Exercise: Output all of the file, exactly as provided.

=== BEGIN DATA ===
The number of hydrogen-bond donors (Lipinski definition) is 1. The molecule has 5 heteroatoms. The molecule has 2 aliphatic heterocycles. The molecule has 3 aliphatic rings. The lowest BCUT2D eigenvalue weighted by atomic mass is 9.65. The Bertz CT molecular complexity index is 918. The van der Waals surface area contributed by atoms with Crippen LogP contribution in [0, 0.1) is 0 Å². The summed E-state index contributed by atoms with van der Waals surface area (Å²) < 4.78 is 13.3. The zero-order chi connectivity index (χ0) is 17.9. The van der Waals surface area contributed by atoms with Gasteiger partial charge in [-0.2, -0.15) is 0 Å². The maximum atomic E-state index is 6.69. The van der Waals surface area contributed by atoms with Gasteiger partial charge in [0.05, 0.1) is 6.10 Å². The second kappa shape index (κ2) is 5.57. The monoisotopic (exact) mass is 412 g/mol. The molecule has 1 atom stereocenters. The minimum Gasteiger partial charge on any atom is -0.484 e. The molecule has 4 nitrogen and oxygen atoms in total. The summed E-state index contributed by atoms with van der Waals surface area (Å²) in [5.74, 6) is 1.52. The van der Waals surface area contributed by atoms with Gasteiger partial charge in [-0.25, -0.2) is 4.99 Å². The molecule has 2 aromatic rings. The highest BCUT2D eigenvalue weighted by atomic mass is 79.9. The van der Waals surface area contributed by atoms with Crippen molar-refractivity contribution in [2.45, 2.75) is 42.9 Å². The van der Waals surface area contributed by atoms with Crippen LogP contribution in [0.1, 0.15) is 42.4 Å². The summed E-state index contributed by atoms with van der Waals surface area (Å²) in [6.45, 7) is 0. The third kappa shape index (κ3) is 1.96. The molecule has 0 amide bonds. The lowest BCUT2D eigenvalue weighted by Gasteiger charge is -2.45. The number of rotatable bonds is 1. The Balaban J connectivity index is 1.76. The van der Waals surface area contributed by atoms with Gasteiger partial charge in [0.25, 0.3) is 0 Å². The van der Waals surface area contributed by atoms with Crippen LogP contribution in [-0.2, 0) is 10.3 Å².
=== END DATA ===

The number of hydrogen-bond donors (Lipinski definition) is 1. The molecule has 5 heteroatoms. The molecule has 2 aliphatic heterocycles. The molecule has 3 aliphatic rings. The lowest BCUT2D eigenvalue weighted by atomic mass is 9.65. The Bertz CT molecular complexity index is 918. The van der Waals surface area contributed by atoms with Crippen LogP contribution in [0, 0.1) is 0 Å². The summed E-state index contributed by atoms with van der Waals surface area (Å²) < 4.78 is 13.3. The zero-order chi connectivity index (χ0) is 17.9. The van der Waals surface area contributed by atoms with Gasteiger partial charge in [-0.2, -0.15) is 0 Å². The maximum atomic E-state index is 6.69. The van der Waals surface area contributed by atoms with Gasteiger partial charge in [0.05, 0.1) is 6.10 Å². The second kappa shape index (κ2) is 5.57. The monoisotopic (exact) mass is 412 g/mol. The molecule has 1 atom stereocenters. The minimum Gasteiger partial charge on any atom is -0.484 e. The molecule has 4 nitrogen and oxygen atoms in total. The summed E-state index contributed by atoms with van der Waals surface area (Å²) in [5.74, 6) is 1.52. The van der Waals surface area contributed by atoms with Gasteiger partial charge in [-0.25, -0.2) is 4.99 Å². The molecule has 2 aromatic rings. The highest BCUT2D eigenvalue weighted by atomic mass is 79.9. The van der Waals surface area contributed by atoms with Crippen molar-refractivity contribution in [2.45, 2.75) is 42.9 Å². The van der Waals surface area contributed by atoms with Crippen LogP contribution in [0.1, 0.15) is 42.4 Å². The summed E-state index contributed by atoms with van der Waals surface area (Å²) in [6.45, 7) is 0. The third kappa shape index (κ3) is 1.96. The molecule has 0 amide bonds. The lowest BCUT2D eigenvalue weighted by Gasteiger charge is -2.45. The number of rotatable bonds is 1. The Balaban J connectivity index is 1.76. The van der Waals surface area contributed by atoms with Gasteiger partial charge in [0.25, 0.3) is 0 Å². The van der Waals surface area contributed by atoms with Crippen LogP contribution in [-0.2, 0) is 10.3 Å².